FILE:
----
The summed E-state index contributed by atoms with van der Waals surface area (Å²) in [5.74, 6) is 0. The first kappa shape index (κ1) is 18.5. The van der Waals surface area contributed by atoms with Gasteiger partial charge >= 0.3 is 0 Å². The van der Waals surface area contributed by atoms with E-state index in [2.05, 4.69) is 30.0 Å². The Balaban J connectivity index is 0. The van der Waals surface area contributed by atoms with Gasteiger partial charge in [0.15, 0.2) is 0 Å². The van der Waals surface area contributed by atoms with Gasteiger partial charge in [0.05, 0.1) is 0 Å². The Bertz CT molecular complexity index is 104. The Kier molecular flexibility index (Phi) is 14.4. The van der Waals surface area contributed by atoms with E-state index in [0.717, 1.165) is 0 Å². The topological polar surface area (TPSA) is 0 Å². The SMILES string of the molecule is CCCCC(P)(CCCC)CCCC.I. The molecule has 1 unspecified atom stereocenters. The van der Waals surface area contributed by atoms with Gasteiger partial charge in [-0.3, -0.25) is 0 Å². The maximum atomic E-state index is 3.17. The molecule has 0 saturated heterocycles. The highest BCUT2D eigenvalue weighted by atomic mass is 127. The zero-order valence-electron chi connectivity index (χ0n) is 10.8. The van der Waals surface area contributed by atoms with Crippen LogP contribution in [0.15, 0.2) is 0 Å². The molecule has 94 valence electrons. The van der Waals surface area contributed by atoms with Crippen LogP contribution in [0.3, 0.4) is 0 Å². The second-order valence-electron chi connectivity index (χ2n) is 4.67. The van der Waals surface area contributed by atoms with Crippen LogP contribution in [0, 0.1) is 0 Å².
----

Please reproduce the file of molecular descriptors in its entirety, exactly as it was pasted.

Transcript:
The summed E-state index contributed by atoms with van der Waals surface area (Å²) in [5.74, 6) is 0. The first kappa shape index (κ1) is 18.5. The van der Waals surface area contributed by atoms with Gasteiger partial charge >= 0.3 is 0 Å². The van der Waals surface area contributed by atoms with E-state index in [2.05, 4.69) is 30.0 Å². The Balaban J connectivity index is 0. The van der Waals surface area contributed by atoms with Gasteiger partial charge in [0.15, 0.2) is 0 Å². The van der Waals surface area contributed by atoms with Gasteiger partial charge in [0.05, 0.1) is 0 Å². The Bertz CT molecular complexity index is 104. The Kier molecular flexibility index (Phi) is 14.4. The van der Waals surface area contributed by atoms with E-state index in [0.717, 1.165) is 0 Å². The topological polar surface area (TPSA) is 0 Å². The SMILES string of the molecule is CCCCC(P)(CCCC)CCCC.I. The molecule has 1 unspecified atom stereocenters. The van der Waals surface area contributed by atoms with Gasteiger partial charge in [-0.3, -0.25) is 0 Å². The maximum atomic E-state index is 3.17. The molecule has 0 saturated heterocycles. The highest BCUT2D eigenvalue weighted by atomic mass is 127. The zero-order valence-electron chi connectivity index (χ0n) is 10.8. The van der Waals surface area contributed by atoms with Crippen LogP contribution in [0.15, 0.2) is 0 Å². The molecule has 94 valence electrons. The van der Waals surface area contributed by atoms with Crippen LogP contribution in [0.3, 0.4) is 0 Å². The second-order valence-electron chi connectivity index (χ2n) is 4.67. The van der Waals surface area contributed by atoms with Crippen LogP contribution in [0, 0.1) is 0 Å².